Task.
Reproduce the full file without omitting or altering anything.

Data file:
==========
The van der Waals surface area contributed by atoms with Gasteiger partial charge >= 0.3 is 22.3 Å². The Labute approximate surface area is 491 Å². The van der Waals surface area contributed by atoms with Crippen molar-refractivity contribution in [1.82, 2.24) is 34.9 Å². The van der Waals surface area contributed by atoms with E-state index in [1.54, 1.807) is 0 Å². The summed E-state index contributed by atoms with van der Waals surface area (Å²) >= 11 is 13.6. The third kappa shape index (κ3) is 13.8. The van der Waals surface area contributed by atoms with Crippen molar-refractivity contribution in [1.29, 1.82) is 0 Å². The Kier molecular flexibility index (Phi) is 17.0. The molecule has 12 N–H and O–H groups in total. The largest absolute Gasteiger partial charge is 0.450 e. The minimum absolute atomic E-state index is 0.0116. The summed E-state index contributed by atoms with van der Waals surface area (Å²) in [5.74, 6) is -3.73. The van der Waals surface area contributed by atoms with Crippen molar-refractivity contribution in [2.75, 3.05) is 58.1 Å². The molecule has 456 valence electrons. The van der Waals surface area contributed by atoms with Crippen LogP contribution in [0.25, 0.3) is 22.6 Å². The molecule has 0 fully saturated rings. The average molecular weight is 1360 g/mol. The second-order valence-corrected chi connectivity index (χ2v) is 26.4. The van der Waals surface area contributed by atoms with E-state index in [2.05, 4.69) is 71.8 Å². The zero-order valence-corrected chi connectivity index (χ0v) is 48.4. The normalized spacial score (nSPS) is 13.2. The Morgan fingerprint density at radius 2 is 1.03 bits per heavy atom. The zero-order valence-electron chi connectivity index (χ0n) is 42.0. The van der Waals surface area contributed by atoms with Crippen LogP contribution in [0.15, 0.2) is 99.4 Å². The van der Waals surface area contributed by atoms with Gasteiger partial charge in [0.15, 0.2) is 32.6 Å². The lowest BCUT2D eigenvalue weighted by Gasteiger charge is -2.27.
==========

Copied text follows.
The van der Waals surface area contributed by atoms with Gasteiger partial charge >= 0.3 is 22.3 Å². The Labute approximate surface area is 491 Å². The van der Waals surface area contributed by atoms with Crippen molar-refractivity contribution in [1.82, 2.24) is 34.9 Å². The van der Waals surface area contributed by atoms with E-state index in [1.54, 1.807) is 0 Å². The summed E-state index contributed by atoms with van der Waals surface area (Å²) >= 11 is 13.6. The third kappa shape index (κ3) is 13.8. The van der Waals surface area contributed by atoms with Crippen molar-refractivity contribution in [1.29, 1.82) is 0 Å². The Kier molecular flexibility index (Phi) is 17.0. The molecule has 12 N–H and O–H groups in total. The largest absolute Gasteiger partial charge is 0.450 e. The minimum absolute atomic E-state index is 0.0116. The summed E-state index contributed by atoms with van der Waals surface area (Å²) in [5.74, 6) is -3.73. The van der Waals surface area contributed by atoms with Crippen molar-refractivity contribution in [2.75, 3.05) is 58.1 Å². The molecule has 456 valence electrons. The van der Waals surface area contributed by atoms with Crippen LogP contribution in [0.25, 0.3) is 22.6 Å². The molecule has 0 fully saturated rings. The average molecular weight is 1360 g/mol. The second-order valence-corrected chi connectivity index (χ2v) is 26.4. The van der Waals surface area contributed by atoms with E-state index in [2.05, 4.69) is 71.8 Å². The zero-order valence-corrected chi connectivity index (χ0v) is 48.4. The normalized spacial score (nSPS) is 13.2. The Morgan fingerprint density at radius 2 is 1.03 bits per heavy atom. The zero-order valence-electron chi connectivity index (χ0n) is 42.0. The van der Waals surface area contributed by atoms with Crippen LogP contribution in [0.15, 0.2) is 99.4 Å². The van der Waals surface area contributed by atoms with Gasteiger partial charge in [0.15, 0.2) is 32.6 Å². The lowest BCUT2D eigenvalue weighted by Gasteiger charge is -2.27.